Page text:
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CO CURRICULUM DEVELOPMENT CENTER, C 1 VOCATIONAL EDUCATION. LAJ UNIVERSITY OF KENTUCKY, LEXINGTON KY 40506, IMPLIMNTING CAREER EDUCATION. Procedures and Techniques, Prepared By, Elsie Kennedy. U S DEPARTMENT Of NEALTN, EDUCATION A WELFARE, NATIONAL INSTITUTE OF. THts Dil oNkt NI HAS HE EN REPRO, CTtt FD ExACTLY AS kt CEIV1 I F NOM.
TI 41 PE tt t N ON ORGANIZATtON 04Gtm, AT tNC tT POINTS v F At OR OPINIONS. STATE 00 NOT Nr E SSAGttL V REPRE, SE NT CI I t At NATttaNAS INST t TUTE Of. f DUCAT tOPti PO IT ION OR POLICY, 1 0 This guide was developed as partial fulfillment of a grant pursuant to. contract No 0EG 0 72 4683 with the Curriculum Center for Occupational. and Adult Education U S Office of Education Department of Health. 0 Education and Wel are by the Curriculum Development Center in Kentucky. Funds were provided by P L 90 576 Part I Sec 191 a. This page was prepared at the Clearinghouse due to the marginal reproducibility. of the cover, This is one of five documents developed as an outgrowth of funded. programs for career education in Kentucky These documents are. I Comprehensive Career Education, II Iraementing Career Education Procedures and Techniques.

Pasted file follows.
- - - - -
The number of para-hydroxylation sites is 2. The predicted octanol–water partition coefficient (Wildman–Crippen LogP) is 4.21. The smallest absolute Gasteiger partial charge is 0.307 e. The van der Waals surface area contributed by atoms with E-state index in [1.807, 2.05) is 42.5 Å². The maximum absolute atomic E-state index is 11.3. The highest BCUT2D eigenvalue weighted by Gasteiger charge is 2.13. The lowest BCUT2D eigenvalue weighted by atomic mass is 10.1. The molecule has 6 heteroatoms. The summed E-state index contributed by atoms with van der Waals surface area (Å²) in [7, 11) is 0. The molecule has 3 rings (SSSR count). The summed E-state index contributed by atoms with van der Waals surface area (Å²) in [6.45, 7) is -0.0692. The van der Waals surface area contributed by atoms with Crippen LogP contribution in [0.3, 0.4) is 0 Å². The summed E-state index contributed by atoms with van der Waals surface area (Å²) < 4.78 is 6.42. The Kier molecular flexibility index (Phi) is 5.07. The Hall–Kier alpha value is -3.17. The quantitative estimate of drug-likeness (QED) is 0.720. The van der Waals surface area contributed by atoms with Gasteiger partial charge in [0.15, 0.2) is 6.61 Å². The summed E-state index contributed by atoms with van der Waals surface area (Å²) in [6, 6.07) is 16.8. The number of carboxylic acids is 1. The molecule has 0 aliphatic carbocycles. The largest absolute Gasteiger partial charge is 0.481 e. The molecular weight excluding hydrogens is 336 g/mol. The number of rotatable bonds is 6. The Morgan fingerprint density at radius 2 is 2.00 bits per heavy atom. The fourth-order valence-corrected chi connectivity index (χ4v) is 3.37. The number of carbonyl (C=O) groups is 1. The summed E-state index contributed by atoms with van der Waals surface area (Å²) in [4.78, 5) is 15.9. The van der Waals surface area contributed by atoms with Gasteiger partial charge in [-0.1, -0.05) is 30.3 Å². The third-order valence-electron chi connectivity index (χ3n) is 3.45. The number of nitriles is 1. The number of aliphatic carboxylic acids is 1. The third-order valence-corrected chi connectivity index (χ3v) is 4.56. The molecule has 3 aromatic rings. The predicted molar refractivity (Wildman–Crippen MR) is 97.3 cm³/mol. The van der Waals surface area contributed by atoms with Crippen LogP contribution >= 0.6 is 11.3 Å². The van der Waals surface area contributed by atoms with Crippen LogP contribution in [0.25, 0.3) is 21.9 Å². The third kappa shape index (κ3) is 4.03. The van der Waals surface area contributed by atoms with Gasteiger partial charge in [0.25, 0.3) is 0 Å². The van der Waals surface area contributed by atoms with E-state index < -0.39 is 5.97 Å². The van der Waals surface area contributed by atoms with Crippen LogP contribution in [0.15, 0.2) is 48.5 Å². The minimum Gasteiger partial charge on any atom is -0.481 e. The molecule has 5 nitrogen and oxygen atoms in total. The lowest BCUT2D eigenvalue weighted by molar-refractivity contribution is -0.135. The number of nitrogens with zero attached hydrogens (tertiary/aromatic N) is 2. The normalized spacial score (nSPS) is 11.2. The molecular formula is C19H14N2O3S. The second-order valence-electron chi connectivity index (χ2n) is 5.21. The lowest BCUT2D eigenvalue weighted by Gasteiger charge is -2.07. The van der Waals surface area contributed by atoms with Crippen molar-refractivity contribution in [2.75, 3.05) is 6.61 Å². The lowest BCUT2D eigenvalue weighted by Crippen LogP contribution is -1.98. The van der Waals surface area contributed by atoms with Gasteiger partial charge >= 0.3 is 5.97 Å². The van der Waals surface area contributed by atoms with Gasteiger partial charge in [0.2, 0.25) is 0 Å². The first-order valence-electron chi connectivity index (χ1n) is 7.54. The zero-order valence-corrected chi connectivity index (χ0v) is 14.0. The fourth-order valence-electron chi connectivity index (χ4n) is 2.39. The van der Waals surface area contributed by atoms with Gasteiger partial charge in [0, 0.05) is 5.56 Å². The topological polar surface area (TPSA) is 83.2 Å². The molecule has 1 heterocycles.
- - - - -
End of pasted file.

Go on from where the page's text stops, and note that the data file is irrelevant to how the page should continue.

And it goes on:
III Career Awareness Suggestions for Teachers, IV Career Exploration Suggestions for Teachers. V Career Preparation Suggestions for Teachers, We wish to thank the following members of the Committee for Career. Education Publications for their contributions in writing sections of this. document and or reviewing the finished product, Arthur Cotterill Otto Mattei. Judy White Robert Schneider, Randy Wicker Owen Collins. Lou Perry Robert Spillman, Doug McKinley Floyd McKinney.
7ynn Wood Curtis Phipps, Charles Wade D C Anderson. We would also like to express our appreciation to Tom Vantreese. media specialist of the Curriculum Development Center for designing. tF e covers for all five publications and to Owen Collins Otto Matteis. Judy White Lou Perry Robert Schneider and Doug McKinley who helped. write this document We also wish to thank Annette Emmons for typing the. Elsie Kennedy, Curriculum Specialist, Curriculum Development. Center in Kentucky, TABLE OP CONTENTS, Strategies for Change 3. Developing a Systematic Plan 6, Role of School Personnel in Implementing Career Education 9. Utilizing School and Community Resources 14, Personnel Development 17.